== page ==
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IBM, Apple, and Google: How Strong Are They?

Apple, IBM, and Google surprised investors with better-than-expected fourth-quarter results, which sparked a rally in their shares and talk of recession-proof performance. Last to report was Google (GOOG), which on Jan. 24 said revenue increased 18% from a year earlier. Investors are betting the three will thrive despite the woes of peers and the economy. But before you place a bet on what looks like a tech survivor, think twice. Remember, last year Microsoft was counted among the strong until it issued an earnings warning in October. Likewise, on Wall Street, Goldman Sachs (GS) was among the few firms to anticipate the subprime debacle and seemed the financial stock to bet on. Its share price has been halved since October. And then there's Wal-Mart, which was expected to flourish as bargain-hunters flocked to its stores. After a Jan. 8 announcement that fourth-quarter sales were below expectations, its stock is down 14%. Bottom line: In a bear market, amid a deep recession, the strongest companies may be the last to feel the chill. But inevitably they do.

Why Gold Finally Looks Good

Gold hit a five-month high on Jan. 26, closing at $910.70. Investors seem to have realized that much of the Federal Reserve's plan for reviving the economy is also likely to bolster gold's prospects. Lowering rates to almost zero and promising to print money to combat deflation will almost certainly crush the value of the dollar and send gold flying, some believe.

That's attracting new buyers, including hedge fund manager David Einhorn. In a Jan. 20 letter to investors, Einhorn says he long avoided gold. His grandfather, Benjamin, an amateur gold bug, lost money for 30 years. The runaway inflation and collapse in the value of the dollar that would have sent gold prices up never materialized.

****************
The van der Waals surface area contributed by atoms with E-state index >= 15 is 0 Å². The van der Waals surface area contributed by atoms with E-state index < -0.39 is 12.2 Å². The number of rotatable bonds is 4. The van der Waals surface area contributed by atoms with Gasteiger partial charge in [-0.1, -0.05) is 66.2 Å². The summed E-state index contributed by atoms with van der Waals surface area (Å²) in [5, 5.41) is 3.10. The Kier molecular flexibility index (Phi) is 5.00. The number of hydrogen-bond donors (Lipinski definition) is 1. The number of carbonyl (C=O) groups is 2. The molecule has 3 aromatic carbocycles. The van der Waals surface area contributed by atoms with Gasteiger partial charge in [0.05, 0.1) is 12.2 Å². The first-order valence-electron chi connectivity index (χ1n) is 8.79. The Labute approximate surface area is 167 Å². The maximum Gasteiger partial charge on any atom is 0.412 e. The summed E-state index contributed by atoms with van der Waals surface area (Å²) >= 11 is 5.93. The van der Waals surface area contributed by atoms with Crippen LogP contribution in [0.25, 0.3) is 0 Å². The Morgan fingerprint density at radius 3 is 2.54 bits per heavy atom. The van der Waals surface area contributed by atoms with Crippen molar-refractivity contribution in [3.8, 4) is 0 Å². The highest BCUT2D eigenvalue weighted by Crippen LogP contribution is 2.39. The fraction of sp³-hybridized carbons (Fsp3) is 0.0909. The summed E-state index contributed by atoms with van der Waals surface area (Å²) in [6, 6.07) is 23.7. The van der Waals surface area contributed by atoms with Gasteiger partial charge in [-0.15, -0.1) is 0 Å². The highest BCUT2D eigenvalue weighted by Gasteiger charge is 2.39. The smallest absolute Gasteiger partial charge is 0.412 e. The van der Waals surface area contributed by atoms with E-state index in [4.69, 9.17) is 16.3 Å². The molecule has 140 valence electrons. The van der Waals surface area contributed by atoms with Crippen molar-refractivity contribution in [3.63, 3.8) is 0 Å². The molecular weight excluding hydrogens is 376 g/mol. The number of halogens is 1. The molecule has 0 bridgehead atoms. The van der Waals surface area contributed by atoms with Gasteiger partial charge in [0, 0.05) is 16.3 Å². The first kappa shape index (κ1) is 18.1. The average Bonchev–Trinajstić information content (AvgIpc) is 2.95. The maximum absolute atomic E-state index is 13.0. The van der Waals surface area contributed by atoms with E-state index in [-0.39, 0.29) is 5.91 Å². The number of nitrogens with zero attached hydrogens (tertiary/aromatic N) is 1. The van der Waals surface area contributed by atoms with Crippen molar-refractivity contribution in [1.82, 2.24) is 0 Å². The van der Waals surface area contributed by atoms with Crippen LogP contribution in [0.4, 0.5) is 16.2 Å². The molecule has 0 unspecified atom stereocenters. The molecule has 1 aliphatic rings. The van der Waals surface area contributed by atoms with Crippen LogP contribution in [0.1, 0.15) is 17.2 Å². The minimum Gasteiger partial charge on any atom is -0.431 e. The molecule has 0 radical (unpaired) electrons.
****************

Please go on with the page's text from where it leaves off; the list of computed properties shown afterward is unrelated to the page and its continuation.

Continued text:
The Fed's recent moves have prompted Einhorn to change his view. "Our guess is that if the chairman of the Fed is determined to debase the currency, he will succeed," he writes. Einhorn, who declined to comment, wrote that his firm has bought gold, call options on gold, and an index of gold-mining stocks tracked by the Market Vectors Gold Miners ETF (GDX).

For more on this see: Hedge Fund Whiz Einhorn Jumps on the Gold Wagon

Time to Buy the Pound?

The near-nationalization of the Royal Bank of Scotland (RBS) on Jan. 19 forced the British pound down 6.6% for the week. It's now worth $1.42 or €1.08, well off its 2007 peak. Britain faces full-blown bank nationalization and its pain may intensify. But the sell-off may have been overdone, says Barclays Capital sterling strategist Paul Robinson (BCS). After all, the U. S. also may have to nationalize banks, and the euro zone could splinter as some member nations suffer debt downgrades. Those who think the pound will rise against the dollar can buy CurrencyShares British Pound Sterling Trust (FXB) (bears can short it).

For more on this see: Currencies: Playing a Rebound in the Pound

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